“It can also assess the vitality of vegetation, which helps to identify areas of high risk where dry and combustible vegetation could pose a threat,” explains LiveEO product manager Eve Egdmann. 

The company is also developing a firebreak feature for VMi, which will facilitate mapping and monitoring potential firebreaks to help contain fires.

Also piquing interest is Dryad Network’s solar-powered sensor network, which can detect and warn of wildfires within minutes, enabling them to be extinguished before there’s time to spread.

A Dryad sensor, which analyses the air to detect and report wildfires. Credit: Dryad Network

The robust sensors, which are designed to work in harsh environments for more than 10 years, are designed to measure temperature, humidity, air pressure and smoke levels, and transmit the data via a long-range, low-power IoT network (LoRaWAN) to a cloud-based platform. This uses AI to analyse data and detect anomalies that indicate a fire risk.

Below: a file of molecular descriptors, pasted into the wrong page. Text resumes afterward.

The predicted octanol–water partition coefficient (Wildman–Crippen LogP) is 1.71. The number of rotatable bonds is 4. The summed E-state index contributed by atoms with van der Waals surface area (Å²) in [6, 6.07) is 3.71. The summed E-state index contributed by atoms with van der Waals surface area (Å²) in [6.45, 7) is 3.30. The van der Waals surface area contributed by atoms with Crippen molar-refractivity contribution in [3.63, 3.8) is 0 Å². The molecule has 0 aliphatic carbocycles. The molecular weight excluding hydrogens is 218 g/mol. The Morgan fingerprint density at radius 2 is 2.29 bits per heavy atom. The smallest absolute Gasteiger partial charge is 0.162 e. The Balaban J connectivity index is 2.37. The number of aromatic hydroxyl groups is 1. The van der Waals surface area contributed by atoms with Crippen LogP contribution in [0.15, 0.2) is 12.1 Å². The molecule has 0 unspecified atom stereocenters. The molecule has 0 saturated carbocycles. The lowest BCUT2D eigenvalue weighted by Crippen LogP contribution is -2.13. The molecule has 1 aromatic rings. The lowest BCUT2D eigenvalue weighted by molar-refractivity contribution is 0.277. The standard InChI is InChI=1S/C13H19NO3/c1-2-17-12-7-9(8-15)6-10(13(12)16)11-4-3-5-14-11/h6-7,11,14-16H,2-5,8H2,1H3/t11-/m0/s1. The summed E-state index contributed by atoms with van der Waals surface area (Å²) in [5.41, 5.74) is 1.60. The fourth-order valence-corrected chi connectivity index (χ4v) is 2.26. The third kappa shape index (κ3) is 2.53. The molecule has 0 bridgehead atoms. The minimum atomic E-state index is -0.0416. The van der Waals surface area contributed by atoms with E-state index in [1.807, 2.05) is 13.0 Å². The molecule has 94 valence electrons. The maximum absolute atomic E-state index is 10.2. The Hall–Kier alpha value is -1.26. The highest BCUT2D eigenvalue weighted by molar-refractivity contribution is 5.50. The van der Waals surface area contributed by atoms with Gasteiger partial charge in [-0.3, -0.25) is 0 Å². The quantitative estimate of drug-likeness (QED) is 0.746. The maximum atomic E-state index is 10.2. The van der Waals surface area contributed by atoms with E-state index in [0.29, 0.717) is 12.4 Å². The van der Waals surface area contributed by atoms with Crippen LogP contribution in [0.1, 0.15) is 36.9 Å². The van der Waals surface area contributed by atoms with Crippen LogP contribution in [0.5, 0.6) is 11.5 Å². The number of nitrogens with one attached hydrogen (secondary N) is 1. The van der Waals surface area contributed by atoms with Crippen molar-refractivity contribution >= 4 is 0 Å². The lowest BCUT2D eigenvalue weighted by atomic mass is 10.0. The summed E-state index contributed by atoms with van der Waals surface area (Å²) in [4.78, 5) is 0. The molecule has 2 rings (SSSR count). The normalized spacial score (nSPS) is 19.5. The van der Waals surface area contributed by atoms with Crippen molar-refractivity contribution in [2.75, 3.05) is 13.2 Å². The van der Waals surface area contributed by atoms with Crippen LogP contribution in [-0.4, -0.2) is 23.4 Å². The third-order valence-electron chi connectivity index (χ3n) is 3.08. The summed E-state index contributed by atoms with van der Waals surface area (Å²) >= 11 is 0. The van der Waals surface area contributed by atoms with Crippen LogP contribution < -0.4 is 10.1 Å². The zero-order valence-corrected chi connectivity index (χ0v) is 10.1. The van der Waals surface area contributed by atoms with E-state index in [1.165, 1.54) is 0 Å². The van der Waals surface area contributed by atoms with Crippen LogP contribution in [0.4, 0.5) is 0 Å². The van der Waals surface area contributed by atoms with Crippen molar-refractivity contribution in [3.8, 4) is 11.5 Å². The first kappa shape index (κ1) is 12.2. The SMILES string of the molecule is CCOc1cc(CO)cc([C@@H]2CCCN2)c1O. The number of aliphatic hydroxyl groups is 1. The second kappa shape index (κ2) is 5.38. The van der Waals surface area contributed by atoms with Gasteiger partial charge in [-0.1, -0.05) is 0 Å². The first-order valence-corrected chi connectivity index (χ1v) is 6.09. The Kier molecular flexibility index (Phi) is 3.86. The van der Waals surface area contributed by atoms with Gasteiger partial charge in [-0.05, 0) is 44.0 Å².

“They work like an electronic nose,” explains company co-founder and CEO Carsten Brinkshulte, “analysing the air’s gas composition and looking for hydrogen, carbon monoxide and volatile organic compounds. They then use built-in machine learning to decide whether a pattern of gas is likely to be a fire.”

Dryad Networks recently completed two proof-of-concept tests with a Canadian railway; the first being a fire on a mock bridge and the second along a track. Both saw the network detecting the fire within 12 minutes.

“Now we’re going into pilots with them. Assuming these go well, the company is looking to use our sensors to protect many of their high-value assets,” he concludes.